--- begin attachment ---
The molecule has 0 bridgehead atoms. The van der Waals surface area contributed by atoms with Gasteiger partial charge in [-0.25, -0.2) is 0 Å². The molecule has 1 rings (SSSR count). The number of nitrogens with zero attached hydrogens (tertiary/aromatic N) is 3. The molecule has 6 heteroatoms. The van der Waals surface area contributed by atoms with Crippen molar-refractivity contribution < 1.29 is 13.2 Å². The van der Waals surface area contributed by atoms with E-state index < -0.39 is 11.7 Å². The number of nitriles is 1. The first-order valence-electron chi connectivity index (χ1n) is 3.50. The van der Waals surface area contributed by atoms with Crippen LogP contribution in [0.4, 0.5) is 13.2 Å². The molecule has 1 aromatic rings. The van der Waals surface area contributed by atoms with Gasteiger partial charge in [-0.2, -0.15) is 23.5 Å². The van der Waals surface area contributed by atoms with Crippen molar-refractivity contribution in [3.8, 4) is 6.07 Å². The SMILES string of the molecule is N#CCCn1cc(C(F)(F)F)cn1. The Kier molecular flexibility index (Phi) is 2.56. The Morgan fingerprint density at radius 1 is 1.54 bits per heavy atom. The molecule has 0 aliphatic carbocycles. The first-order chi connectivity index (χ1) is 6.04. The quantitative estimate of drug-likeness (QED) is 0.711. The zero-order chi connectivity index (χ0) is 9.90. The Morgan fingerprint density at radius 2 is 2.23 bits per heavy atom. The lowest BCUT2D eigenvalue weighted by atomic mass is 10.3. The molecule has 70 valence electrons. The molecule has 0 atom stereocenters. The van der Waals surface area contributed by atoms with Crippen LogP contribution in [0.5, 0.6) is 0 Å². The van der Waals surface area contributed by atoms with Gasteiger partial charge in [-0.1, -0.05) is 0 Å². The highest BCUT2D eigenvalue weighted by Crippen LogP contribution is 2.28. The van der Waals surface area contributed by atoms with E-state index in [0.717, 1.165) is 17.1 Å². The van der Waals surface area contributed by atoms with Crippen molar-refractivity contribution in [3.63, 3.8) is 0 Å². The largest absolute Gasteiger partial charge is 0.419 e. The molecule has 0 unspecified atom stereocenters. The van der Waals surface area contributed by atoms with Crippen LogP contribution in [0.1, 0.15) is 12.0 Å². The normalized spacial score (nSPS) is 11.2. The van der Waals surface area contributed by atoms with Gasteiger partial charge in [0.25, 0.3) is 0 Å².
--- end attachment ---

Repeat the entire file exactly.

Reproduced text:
The molecule has 0 bridgehead atoms. The van der Waals surface area contributed by atoms with Gasteiger partial charge in [-0.25, -0.2) is 0 Å². The molecule has 1 rings (SSSR count). The number of nitrogens with zero attached hydrogens (tertiary/aromatic N) is 3. The molecule has 6 heteroatoms. The van der Waals surface area contributed by atoms with Crippen molar-refractivity contribution < 1.29 is 13.2 Å². The van der Waals surface area contributed by atoms with E-state index < -0.39 is 11.7 Å². The number of nitriles is 1. The first-order valence-electron chi connectivity index (χ1n) is 3.50. The van der Waals surface area contributed by atoms with Crippen LogP contribution in [0.4, 0.5) is 13.2 Å². The molecule has 1 aromatic rings. The van der Waals surface area contributed by atoms with Gasteiger partial charge in [-0.2, -0.15) is 23.5 Å². The van der Waals surface area contributed by atoms with Crippen molar-refractivity contribution in [3.8, 4) is 6.07 Å². The SMILES string of the molecule is N#CCCn1cc(C(F)(F)F)cn1. The Kier molecular flexibility index (Phi) is 2.56. The Morgan fingerprint density at radius 1 is 1.54 bits per heavy atom. The molecule has 0 aliphatic carbocycles. The first-order chi connectivity index (χ1) is 6.04. The quantitative estimate of drug-likeness (QED) is 0.711. The zero-order chi connectivity index (χ0) is 9.90. The Morgan fingerprint density at radius 2 is 2.23 bits per heavy atom. The lowest BCUT2D eigenvalue weighted by atomic mass is 10.3. The molecule has 70 valence electrons. The molecule has 0 atom stereocenters. The van der Waals surface area contributed by atoms with Crippen LogP contribution in [0.5, 0.6) is 0 Å². The van der Waals surface area contributed by atoms with Gasteiger partial charge in [-0.1, -0.05) is 0 Å². The highest BCUT2D eigenvalue weighted by Crippen LogP contribution is 2.28. The van der Waals surface area contributed by atoms with E-state index in [0.717, 1.165) is 17.1 Å². The van der Waals surface area contributed by atoms with Crippen molar-refractivity contribution in [3.63, 3.8) is 0 Å². The largest absolute Gasteiger partial charge is 0.419 e. The molecule has 0 unspecified atom stereocenters. The van der Waals surface area contributed by atoms with Crippen LogP contribution in [0.1, 0.15) is 12.0 Å². The normalized spacial score (nSPS) is 11.2. The van der Waals surface area contributed by atoms with Gasteiger partial charge in [0.25, 0.3) is 0 Å².